Derek's Dharma Blog

A blog about meditation, Dharma and activism

Appreciating the myriad non-human communications necessary for a healthy living world

Well, this was too good; I had to cross-post it here. It’s from New Zealand meditation teacher Tarchin’s blog. He says: “Will there be silence? I sincerely hope not,”–that made me smile.
Happy Chinese New Year!

Silence and Retreat
by Tarchin Hearn on September 20, 2011

These words have arisen in response to the many enquiries over the years as to whether or not an upcoming retreat would be held in silence.

Will the retreat be in silence? Actually, if there is silence, the whole universe would have disappeared! If the retreat is in silence, we will all be in deep trouble. I expect the birds will continue to sing. The leaves will rustle in the breeze. Crickets and frogs will chorus with cicadas and the growing grasses and wild flowers. The cells of our bodies will continue to converse with each other. Organs will speak to organs. Intestinal fungi, flora and fauna will gossip and exchange news. Will there be silence? I sincerely hope not. We will, however, gently and care-fully, encourage ourselves, and each other, to listen deeply to the complex symphony of our lives unfolding responsively in the great togetherness of this living world.

Retreat is a time for so much more than just refraining from talking while engaging in disciplined effort. Retreat is precious opportunity to cultivate a continuity of patient thorough listening and deep empathic experiencing. Setting aside our habitual use of verbal communication will support an ambiance in which we can become more sensitive to the wisdom and stories and singings of our bodies and minds, as they commune with the embodied minds of all the other beings that together compose this extraordinary mystery of life.

Many people today float through life in an almost non-stop cacophony of radio, TV, internet, i-pods, cell phones, piped music and person to person talking. From waking up in the morning to going to sleep at night we are immersed in verbalizing and if none is available, we invent some; filling the gap with internal dialogues, critiques and imagined entertainments. We don’t quite know what to do when all this chatter stops. Addictively tuned to the wave length of human language, we risk losing the ancient and life affirming art of appreciating the myriad other non-human communications that are necessary for a healthy living world. This loss is fast becoming a tsunami of disaster for all of us.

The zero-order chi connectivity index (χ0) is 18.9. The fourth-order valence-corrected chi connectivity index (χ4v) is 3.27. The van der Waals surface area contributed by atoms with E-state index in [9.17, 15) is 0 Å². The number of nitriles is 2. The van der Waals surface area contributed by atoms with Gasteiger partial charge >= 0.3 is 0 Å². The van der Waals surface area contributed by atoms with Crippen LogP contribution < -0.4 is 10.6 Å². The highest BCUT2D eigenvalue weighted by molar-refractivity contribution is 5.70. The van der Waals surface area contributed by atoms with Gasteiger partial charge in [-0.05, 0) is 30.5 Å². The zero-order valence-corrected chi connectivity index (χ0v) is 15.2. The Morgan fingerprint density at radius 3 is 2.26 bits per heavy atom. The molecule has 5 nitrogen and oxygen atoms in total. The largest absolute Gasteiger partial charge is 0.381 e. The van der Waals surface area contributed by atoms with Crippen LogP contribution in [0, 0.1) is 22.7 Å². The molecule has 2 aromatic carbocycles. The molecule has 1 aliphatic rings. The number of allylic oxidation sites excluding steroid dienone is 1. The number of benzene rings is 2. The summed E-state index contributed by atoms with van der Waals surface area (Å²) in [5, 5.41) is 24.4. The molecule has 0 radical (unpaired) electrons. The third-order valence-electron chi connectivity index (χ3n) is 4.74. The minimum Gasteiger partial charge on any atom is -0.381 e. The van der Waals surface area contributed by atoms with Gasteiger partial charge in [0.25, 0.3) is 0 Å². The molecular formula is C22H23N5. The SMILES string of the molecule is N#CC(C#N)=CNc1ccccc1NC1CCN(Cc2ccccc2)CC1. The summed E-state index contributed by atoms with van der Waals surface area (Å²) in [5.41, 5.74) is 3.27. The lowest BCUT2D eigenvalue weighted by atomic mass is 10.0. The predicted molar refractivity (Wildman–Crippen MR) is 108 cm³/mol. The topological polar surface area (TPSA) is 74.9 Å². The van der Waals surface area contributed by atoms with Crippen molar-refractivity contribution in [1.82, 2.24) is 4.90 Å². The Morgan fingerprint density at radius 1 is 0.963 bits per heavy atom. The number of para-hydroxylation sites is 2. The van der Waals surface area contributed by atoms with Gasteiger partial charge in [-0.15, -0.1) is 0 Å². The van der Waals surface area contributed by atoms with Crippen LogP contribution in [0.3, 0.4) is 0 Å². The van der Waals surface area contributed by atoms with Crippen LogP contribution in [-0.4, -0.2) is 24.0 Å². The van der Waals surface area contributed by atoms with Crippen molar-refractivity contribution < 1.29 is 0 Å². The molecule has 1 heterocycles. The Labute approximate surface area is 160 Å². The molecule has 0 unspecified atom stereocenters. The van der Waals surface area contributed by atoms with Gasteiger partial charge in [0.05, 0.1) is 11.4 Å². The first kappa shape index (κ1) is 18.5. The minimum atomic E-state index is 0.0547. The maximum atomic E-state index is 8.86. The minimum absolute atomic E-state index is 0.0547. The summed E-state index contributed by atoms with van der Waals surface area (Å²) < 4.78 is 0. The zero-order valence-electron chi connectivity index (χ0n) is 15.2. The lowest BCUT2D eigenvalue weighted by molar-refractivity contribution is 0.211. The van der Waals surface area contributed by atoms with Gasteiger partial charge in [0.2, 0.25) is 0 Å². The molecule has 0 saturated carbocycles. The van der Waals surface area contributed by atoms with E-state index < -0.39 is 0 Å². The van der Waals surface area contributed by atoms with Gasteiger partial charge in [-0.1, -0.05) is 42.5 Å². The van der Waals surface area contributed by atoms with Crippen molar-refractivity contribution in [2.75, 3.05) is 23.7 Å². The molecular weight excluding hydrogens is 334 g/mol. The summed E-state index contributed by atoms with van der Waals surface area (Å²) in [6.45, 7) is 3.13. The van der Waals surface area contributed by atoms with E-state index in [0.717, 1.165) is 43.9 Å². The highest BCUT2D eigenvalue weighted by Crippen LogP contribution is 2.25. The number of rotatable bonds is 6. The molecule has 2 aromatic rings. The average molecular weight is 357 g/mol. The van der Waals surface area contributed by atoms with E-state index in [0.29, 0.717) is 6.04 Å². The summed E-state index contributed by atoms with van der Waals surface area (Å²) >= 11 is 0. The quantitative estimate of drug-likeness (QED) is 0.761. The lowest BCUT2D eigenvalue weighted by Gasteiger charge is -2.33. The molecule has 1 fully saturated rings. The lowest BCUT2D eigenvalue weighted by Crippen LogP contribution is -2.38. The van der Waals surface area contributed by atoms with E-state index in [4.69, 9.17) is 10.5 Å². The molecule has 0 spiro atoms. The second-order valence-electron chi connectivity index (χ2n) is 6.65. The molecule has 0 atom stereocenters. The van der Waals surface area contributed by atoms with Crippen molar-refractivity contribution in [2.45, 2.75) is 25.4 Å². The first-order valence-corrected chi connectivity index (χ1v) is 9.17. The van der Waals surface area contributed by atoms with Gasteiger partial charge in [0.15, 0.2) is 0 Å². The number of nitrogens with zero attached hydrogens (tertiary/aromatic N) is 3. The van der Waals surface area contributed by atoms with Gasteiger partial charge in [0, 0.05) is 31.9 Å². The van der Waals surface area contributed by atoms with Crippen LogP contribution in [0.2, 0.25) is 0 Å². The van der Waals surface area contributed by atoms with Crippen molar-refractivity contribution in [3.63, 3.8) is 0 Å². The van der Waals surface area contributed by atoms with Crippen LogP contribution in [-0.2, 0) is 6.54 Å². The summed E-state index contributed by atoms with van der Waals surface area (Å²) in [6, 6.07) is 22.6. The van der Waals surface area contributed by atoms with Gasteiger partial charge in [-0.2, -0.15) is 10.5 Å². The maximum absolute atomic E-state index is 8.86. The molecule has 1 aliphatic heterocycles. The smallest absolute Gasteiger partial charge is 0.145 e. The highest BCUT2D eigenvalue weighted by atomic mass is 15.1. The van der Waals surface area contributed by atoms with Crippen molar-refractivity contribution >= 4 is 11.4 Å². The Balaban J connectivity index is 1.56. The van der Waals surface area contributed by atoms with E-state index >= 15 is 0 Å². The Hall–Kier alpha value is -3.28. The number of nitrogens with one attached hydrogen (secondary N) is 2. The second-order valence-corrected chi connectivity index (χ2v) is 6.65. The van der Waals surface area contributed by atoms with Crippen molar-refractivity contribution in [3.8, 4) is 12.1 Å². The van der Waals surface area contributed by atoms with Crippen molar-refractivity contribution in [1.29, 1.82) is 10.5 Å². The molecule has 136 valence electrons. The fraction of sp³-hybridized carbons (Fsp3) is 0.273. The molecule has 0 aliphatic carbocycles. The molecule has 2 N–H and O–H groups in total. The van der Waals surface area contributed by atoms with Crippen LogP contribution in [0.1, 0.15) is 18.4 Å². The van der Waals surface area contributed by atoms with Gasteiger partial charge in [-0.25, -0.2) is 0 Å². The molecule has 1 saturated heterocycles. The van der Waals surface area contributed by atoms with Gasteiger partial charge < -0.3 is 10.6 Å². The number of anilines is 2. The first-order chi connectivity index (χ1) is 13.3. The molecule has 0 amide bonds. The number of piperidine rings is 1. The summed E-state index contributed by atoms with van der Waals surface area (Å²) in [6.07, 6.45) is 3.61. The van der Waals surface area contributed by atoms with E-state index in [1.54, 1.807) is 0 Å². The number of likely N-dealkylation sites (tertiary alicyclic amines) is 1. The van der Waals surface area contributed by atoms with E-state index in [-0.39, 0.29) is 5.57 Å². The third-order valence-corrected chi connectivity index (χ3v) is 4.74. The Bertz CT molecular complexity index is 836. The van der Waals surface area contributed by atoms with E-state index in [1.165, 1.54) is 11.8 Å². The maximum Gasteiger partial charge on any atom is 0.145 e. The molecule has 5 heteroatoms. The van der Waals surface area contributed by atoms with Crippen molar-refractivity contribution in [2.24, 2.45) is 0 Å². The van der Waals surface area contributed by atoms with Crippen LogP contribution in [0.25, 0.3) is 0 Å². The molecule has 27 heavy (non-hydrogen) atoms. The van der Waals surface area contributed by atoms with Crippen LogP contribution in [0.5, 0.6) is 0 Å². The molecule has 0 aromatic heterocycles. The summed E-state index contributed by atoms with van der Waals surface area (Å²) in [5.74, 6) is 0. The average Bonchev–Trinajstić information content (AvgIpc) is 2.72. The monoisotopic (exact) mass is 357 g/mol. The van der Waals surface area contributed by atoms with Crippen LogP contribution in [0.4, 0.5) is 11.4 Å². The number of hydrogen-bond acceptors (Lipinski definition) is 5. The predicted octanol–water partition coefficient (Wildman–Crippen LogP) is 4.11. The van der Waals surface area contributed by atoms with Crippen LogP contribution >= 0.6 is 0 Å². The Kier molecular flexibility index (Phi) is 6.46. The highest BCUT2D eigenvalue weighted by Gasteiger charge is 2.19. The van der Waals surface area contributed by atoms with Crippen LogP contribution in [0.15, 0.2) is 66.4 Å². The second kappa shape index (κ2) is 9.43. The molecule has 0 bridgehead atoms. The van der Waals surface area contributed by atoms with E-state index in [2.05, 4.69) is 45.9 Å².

It is understandable that people might feel a bit anxious at the thought of not speaking for a day or so, not to mention a week or a month but you might be surprised –– you may find you enjoy it. In retreat, even one that honours silence, we inevitably have moments of speaking to our fellow retreaters; sharing in a class, asking for something in the kitchen or garden, but these moments will be simple and straight forward, and a lot less than what we are used to in our normal daily living.

Silence doesn’t have to be anxiety producing. Rather than signifying a loss of something, an isolation or a cutting off, it could be experienced as a blessing, an invitation to responsive presence.

Like a deep clear pool;
and sometimes even seductive,
silence draws us in,
strips us,
revealing jewels of experience that before were hidden in the noise.

Perhaps what we mean by silence is really an experience of harmonious settling; a natural at-oneness; a blending of inner and outer, without conflict or expectation; a manifesting of deep physical and mental acceptance of being at home in the fullness of whatever is occurring –– with presence, dignity and natural grace. This is the silence of contemplation. This is the stillness of healing presence. Traditionally it has been referred to as the ‘noble silence’. Will it take place in your retreat? In truth, it’s up to you.

© Tarchin Hearn, Sept. 2011

January 24, 2012 Posted by | Uncategorized | , , , , , , | Leave a comment

Q to HH the Dalai Lama: What was the happiest moment of your life?

From the Dec. 22, 2011 posting by the Ven. Matthieu Ricard at his blog:
et en francais:

Japanese researcher, specialist of laughter, took part in a meeting between the Dalai Lama and a group of scientists and philosophers, organized by the Mind and Life Institute to which I belong. This distinguished researcher was scheduled to make his presentation on the fifth and final day of the meeting.
During the week he rarely intervened and hardly ever smiled. So we were all the more eager and curious to hear his presentation. It turned out that this scholar had a dry sense of humor. He explained that a group of a hundred people with diabetes were invited to attend a performance of one of the most popular comics in Japan. All had a good dose of laughter for over an hour. Blood samples taken at the end of the show showed a significant decrease in the level of a blood protein involved in the symptoms of diabetes.

The next day the same group of people were invited to hear a scholarly presentation by a university professor. When blood samples were taken at the end of the conference, it appeared that the level of the same protein had not decreased but had in fact increased slightly.